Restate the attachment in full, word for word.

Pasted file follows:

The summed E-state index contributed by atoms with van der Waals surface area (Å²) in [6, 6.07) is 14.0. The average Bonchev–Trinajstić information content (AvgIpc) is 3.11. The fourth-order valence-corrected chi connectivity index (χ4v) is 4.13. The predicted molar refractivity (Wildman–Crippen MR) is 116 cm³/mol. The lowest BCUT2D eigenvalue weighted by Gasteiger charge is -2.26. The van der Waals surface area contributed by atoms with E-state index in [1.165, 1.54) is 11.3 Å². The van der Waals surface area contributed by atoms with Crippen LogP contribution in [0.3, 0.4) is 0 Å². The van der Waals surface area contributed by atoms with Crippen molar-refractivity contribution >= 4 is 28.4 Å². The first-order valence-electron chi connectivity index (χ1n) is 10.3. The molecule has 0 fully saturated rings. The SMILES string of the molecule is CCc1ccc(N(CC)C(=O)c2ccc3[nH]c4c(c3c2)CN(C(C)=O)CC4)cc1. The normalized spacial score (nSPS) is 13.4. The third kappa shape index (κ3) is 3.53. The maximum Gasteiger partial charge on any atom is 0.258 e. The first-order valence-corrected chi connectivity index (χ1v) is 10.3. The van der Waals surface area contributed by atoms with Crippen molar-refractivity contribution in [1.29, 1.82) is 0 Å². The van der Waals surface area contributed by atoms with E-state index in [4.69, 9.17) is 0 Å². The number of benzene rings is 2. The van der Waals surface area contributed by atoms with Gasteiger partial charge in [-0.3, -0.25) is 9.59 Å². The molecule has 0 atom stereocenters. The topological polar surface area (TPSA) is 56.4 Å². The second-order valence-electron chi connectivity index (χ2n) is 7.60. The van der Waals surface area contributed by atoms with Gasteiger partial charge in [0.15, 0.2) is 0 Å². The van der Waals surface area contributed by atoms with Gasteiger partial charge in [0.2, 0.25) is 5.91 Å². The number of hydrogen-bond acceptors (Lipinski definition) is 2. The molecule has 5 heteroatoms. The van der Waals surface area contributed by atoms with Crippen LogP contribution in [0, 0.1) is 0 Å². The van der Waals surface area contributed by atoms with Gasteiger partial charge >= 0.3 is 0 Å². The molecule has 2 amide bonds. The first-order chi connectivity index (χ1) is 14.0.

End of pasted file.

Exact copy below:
The summed E-state index contributed by atoms with van der Waals surface area (Å²) in [6, 6.07) is 14.0. The average Bonchev–Trinajstić information content (AvgIpc) is 3.11. The fourth-order valence-corrected chi connectivity index (χ4v) is 4.13. The predicted molar refractivity (Wildman–Crippen MR) is 116 cm³/mol. The lowest BCUT2D eigenvalue weighted by Gasteiger charge is -2.26. The van der Waals surface area contributed by atoms with E-state index in [1.165, 1.54) is 11.3 Å². The van der Waals surface area contributed by atoms with Crippen LogP contribution in [0.3, 0.4) is 0 Å². The van der Waals surface area contributed by atoms with Crippen molar-refractivity contribution >= 4 is 28.4 Å². The first-order valence-electron chi connectivity index (χ1n) is 10.3. The molecule has 0 fully saturated rings. The SMILES string of the molecule is CCc1ccc(N(CC)C(=O)c2ccc3[nH]c4c(c3c2)CN(C(C)=O)CC4)cc1. The normalized spacial score (nSPS) is 13.4. The third kappa shape index (κ3) is 3.53. The maximum Gasteiger partial charge on any atom is 0.258 e. The first-order valence-corrected chi connectivity index (χ1v) is 10.3. The van der Waals surface area contributed by atoms with Crippen molar-refractivity contribution in [1.29, 1.82) is 0 Å². The van der Waals surface area contributed by atoms with E-state index in [4.69, 9.17) is 0 Å². The number of benzene rings is 2. The van der Waals surface area contributed by atoms with Gasteiger partial charge in [-0.3, -0.25) is 9.59 Å². The molecule has 0 atom stereocenters. The topological polar surface area (TPSA) is 56.4 Å². The second-order valence-electron chi connectivity index (χ2n) is 7.60. The van der Waals surface area contributed by atoms with Gasteiger partial charge in [0.15, 0.2) is 0 Å². The van der Waals surface area contributed by atoms with Gasteiger partial charge in [0.2, 0.25) is 5.91 Å². The number of hydrogen-bond acceptors (Lipinski definition) is 2. The molecule has 5 heteroatoms. The van der Waals surface area contributed by atoms with Crippen LogP contribution in [0, 0.1) is 0 Å². The van der Waals surface area contributed by atoms with Gasteiger partial charge >= 0.3 is 0 Å². The molecule has 2 amide bonds. The first-order chi connectivity index (χ1) is 14.0.